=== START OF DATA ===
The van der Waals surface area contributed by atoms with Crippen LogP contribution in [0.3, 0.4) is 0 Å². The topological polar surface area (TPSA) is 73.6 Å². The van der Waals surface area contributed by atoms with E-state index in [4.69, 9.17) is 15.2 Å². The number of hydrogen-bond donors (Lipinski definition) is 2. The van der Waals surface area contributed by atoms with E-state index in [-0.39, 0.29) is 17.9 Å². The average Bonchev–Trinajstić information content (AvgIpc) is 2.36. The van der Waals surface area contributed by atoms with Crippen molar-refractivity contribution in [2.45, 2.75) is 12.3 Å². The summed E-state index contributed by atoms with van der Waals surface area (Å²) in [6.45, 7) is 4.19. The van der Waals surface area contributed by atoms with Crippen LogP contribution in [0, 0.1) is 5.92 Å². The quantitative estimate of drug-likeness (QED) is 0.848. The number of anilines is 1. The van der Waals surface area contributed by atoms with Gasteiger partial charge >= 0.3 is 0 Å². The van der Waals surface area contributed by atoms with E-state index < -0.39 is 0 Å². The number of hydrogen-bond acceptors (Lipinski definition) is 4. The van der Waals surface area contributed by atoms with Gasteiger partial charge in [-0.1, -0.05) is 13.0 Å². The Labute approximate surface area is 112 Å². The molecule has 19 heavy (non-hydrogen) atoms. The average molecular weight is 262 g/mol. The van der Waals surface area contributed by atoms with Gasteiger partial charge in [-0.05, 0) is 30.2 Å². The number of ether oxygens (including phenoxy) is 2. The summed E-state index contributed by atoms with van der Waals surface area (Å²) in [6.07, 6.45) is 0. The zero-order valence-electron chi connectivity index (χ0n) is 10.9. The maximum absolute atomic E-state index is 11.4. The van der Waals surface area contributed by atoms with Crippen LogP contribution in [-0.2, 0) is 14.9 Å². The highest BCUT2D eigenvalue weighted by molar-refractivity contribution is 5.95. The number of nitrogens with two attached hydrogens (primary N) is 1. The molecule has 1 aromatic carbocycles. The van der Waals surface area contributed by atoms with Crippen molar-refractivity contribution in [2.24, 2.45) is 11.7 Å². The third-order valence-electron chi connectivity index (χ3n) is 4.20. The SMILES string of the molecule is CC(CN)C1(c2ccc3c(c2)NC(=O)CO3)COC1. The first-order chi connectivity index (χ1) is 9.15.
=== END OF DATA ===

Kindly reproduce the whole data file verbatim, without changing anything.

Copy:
The van der Waals surface area contributed by atoms with Crippen LogP contribution in [0.3, 0.4) is 0 Å². The topological polar surface area (TPSA) is 73.6 Å². The van der Waals surface area contributed by atoms with E-state index in [4.69, 9.17) is 15.2 Å². The number of hydrogen-bond donors (Lipinski definition) is 2. The van der Waals surface area contributed by atoms with E-state index in [-0.39, 0.29) is 17.9 Å². The average Bonchev–Trinajstić information content (AvgIpc) is 2.36. The van der Waals surface area contributed by atoms with Crippen molar-refractivity contribution in [2.45, 2.75) is 12.3 Å². The summed E-state index contributed by atoms with van der Waals surface area (Å²) in [6.45, 7) is 4.19. The van der Waals surface area contributed by atoms with Crippen LogP contribution in [0, 0.1) is 5.92 Å². The quantitative estimate of drug-likeness (QED) is 0.848. The number of anilines is 1. The van der Waals surface area contributed by atoms with Gasteiger partial charge >= 0.3 is 0 Å². The van der Waals surface area contributed by atoms with E-state index < -0.39 is 0 Å². The number of hydrogen-bond acceptors (Lipinski definition) is 4. The van der Waals surface area contributed by atoms with Gasteiger partial charge in [-0.1, -0.05) is 13.0 Å². The Labute approximate surface area is 112 Å². The molecule has 19 heavy (non-hydrogen) atoms. The average molecular weight is 262 g/mol. The van der Waals surface area contributed by atoms with Gasteiger partial charge in [-0.05, 0) is 30.2 Å². The number of ether oxygens (including phenoxy) is 2. The summed E-state index contributed by atoms with van der Waals surface area (Å²) in [6.07, 6.45) is 0. The zero-order valence-electron chi connectivity index (χ0n) is 10.9. The maximum absolute atomic E-state index is 11.4. The van der Waals surface area contributed by atoms with Crippen LogP contribution in [-0.2, 0) is 14.9 Å². The highest BCUT2D eigenvalue weighted by molar-refractivity contribution is 5.95. The number of nitrogens with two attached hydrogens (primary N) is 1. The molecule has 1 aromatic carbocycles. The van der Waals surface area contributed by atoms with Crippen molar-refractivity contribution in [2.24, 2.45) is 11.7 Å². The third-order valence-electron chi connectivity index (χ3n) is 4.20. The SMILES string of the molecule is CC(CN)C1(c2ccc3c(c2)NC(=O)CO3)COC1. The first-order chi connectivity index (χ1) is 9.15.